Skip main navigation

How to Support Grieving Parents: A Parent’s View

Learn how handle the loss of a loved one from this parent's grief story.
8.6
I was angry. I was numb. I was hurting. We were both in shock. But I’d stay strong for him. The thing is, we were both in shock, we were both angry, and we were both hurting.
25.2
On the Friday, all our family came across, didn’t they.
40.4
And none of the family could actually, properly speak to me. I wouldn’t let them. I was just in a world of my own. It’s hard because you lose a baby, but you still got a baby, so it’s really conflicting.
65.5
But at the time, I didn’t allow myself to get really upset-, sorry-, I didn’t allow myself to get really upset because I didn’t want to jeopardise losing Jamie either. I interviewed parents at various lengths of time since they’d come out of hospital, and it seems very much that in terms of how long their feelings lasted, it varied enormously. But I would say it’s not so much about how long their feelings lasted, it was about the stages that they went through, and those stages weren’t neat and tidy either. Dad would be upset, then mum would be upset six months later. Some parents talked about this numbness in hospital.
111.5
And then, one lady told me in six months down the line she just dropped like a stone. She just completely went to pieces. Others said they were so busy caring for the other baby that they felt they couldn’t let it out. They cope with grief differently, and every family copes differently. Some families are outwardly almost quite accepting of what’s happening, especially the younger, the younger family. They become-, they deal with all their emotion and it’s there on the face surface. It’s all dealt with there and then, and once their babies died, they-, almost like a peace comes over them and it’s afterwards.
151.4
And I think with twin loss, that’s what’s really difficult for the families because they lose their baby, and then they have to come back. They have to come back to the place that they’ve lost a child. They have to come back to, sometimes, the same room that they’ve lost a child. We do try to accommodate those families, and if they want to, we can move the surviving twin to a different room. But they still have to come back to the same unit. They still have to come back to the same hospital, and that in itself for some families is incredibly difficult. I grieve all the time, but I hadn’t dealt with the issues of what had happened.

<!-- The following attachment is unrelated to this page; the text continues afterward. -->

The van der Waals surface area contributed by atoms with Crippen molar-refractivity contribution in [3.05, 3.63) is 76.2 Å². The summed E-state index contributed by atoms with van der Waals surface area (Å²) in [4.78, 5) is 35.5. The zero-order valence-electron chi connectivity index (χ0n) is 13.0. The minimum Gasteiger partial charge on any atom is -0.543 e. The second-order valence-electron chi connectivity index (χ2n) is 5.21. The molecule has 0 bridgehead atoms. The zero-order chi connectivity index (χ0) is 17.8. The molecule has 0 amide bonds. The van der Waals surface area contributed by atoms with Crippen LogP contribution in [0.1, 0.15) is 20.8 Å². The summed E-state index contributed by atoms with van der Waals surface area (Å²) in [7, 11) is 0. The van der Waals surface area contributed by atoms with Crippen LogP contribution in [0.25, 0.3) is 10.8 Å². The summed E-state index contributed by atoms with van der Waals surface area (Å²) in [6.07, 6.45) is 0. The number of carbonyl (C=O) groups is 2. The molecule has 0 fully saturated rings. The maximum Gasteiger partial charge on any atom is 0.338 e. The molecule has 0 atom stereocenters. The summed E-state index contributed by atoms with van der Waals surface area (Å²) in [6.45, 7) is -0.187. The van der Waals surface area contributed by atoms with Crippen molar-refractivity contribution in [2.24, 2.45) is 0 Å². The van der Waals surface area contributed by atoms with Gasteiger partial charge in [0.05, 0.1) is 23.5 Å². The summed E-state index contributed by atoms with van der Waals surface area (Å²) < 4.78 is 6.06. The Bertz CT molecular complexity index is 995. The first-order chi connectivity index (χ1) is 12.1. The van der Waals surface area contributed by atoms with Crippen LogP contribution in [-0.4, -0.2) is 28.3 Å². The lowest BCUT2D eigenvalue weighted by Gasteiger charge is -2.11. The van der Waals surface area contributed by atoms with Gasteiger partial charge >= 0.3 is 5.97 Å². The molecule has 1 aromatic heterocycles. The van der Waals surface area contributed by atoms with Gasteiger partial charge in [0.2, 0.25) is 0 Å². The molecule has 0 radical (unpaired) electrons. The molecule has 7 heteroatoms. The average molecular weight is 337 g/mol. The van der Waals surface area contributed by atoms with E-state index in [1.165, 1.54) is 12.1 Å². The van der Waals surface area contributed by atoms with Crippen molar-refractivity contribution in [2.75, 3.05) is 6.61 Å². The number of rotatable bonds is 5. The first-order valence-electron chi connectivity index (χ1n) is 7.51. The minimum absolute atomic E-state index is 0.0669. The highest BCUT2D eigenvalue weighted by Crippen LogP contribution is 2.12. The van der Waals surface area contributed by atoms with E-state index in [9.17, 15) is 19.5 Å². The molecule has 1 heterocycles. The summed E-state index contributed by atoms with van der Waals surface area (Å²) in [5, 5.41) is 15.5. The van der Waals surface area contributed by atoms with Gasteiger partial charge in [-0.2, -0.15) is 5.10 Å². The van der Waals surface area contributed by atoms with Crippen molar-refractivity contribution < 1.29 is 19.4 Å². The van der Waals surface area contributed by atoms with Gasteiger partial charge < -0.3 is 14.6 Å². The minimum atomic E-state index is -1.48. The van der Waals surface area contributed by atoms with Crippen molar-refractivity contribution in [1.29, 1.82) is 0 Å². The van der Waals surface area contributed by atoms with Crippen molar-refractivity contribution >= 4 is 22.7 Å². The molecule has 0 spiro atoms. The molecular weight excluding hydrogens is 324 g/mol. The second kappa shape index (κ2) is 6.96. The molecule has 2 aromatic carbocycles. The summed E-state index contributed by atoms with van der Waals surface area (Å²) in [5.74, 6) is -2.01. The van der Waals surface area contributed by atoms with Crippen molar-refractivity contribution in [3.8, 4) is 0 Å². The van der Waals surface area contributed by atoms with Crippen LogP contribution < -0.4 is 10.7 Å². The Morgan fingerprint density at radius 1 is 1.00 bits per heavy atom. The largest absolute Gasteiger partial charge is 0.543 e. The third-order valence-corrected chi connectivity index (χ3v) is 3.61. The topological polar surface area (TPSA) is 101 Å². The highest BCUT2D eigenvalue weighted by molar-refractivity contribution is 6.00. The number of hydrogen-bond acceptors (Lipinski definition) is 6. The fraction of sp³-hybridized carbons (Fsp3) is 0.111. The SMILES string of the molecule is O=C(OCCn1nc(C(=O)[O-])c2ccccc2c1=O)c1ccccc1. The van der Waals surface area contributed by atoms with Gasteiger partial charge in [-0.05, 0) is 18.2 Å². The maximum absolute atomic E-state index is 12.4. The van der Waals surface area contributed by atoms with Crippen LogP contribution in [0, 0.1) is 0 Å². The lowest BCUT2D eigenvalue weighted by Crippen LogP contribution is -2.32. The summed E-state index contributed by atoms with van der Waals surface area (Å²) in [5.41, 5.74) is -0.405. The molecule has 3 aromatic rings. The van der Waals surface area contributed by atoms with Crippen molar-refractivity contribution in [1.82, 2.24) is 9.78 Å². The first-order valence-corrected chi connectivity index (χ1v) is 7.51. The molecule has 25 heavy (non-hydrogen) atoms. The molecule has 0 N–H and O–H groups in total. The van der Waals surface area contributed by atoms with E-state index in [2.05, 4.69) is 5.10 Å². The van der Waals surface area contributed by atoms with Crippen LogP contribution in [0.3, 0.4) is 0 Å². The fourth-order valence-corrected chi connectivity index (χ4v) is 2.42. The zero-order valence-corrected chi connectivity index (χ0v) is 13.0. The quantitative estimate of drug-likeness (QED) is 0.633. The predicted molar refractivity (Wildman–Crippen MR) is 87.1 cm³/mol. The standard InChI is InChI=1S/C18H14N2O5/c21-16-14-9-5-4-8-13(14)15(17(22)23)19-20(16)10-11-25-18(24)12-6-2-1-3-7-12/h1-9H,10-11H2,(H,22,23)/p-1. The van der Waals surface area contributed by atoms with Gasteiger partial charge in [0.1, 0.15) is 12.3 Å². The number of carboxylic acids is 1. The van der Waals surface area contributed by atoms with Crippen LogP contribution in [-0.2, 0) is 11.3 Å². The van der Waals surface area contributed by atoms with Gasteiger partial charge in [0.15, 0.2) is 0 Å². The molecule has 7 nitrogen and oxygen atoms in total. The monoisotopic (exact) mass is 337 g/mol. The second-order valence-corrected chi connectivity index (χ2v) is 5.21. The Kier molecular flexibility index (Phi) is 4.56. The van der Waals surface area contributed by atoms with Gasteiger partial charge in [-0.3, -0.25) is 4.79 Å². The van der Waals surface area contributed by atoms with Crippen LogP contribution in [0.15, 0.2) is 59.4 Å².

190.5
But you grieve a little bit every day, and especially those special days, you grieve a little bit more. But it wasn’t until Amy, my elder daughter, who was pregnant with her first grandchild, that I started to get nightmares and flashbacks and real traumatic time for me. I couldn’t-, I was getting so that I had-, I couldn’t go out the house very easily, really sort of issues with anxiety, and I had medical hypnosis, and it was diagnosed that I’d had post-traumatic stress because I hadn’t dealt with Beth dying properly. And Amy being pregnant had brought it all back, and I’d wake up really upset and crying with images of white coffins and being at Beth’s funeral, and it was just awful.
246
And then, I think once it was diagnosed, then I got some help through medical hypnosis. And then I kind of dealt with it then I think, but that was 16, 15 years later. And I think if I dealt with it at the time, then maybe that wouldn’t have happened. Fortunately Amy’s been pregnant again and it didn’t come back. So I think I have dealt with it. But you still grieve.

In this short video, we will hear from some parents describing the loss of their twin baby and how they felt.

A Parent’s Grief Story

Here are some of the different ways parents processed their grief and their experiences of baby loss, for example:

The nurses were very supportive…the doctors I don’t think so much, but only because they do ward rounds and they have to assess what is in front of them there and then and they are doing such an important thing aren’t they really, that’s kind of not relevant to them. I think the nurses are very good, they’d sit and listen to you talk until the cows came home which is brilliant.
I think if we hadn’t had [dedicated midwife] it would have been much, much more difficult. You know she was absolutely amazing all the way through and we did see her, like I said, every two weeks… so we saw her quite a lot.
The night I had her [twin baby who died], I was kind of put in a room on my own and no one checked on us all night, I was kind of left …, I didn’t ask for her to be brought in…I was on my own for about twelve hours. … I mean, I know she was somewhere on the ward and I knew I could get her if I wanted, but I didn’t, and now when I think about it, I don’t know why I didn’t.

 

This article is from the free online

Loss of a Baby in Multiple Pregnancy: Supporting Grieving Parents

Created by
FutureLearn - Learning For Life

Our purpose is to transform access to education.

We offer a diverse selection of courses from leading universities and cultural institutions from around the world. These are delivered one step at a time, and are accessible on mobile, tablet and desktop, so you can fit learning around your life.

We believe learning should be an enjoyable, social experience, so our courses offer the opportunity to discuss what you’re learning with others as you go, helping you make fresh discoveries and form new ideas.
You can unlock new opportunities with unlimited access to hundreds of online short courses for a year by subscribing to our Unlimited package. Build your knowledge with top universities and organisations.

Learn more about how FutureLearn is transforming access to education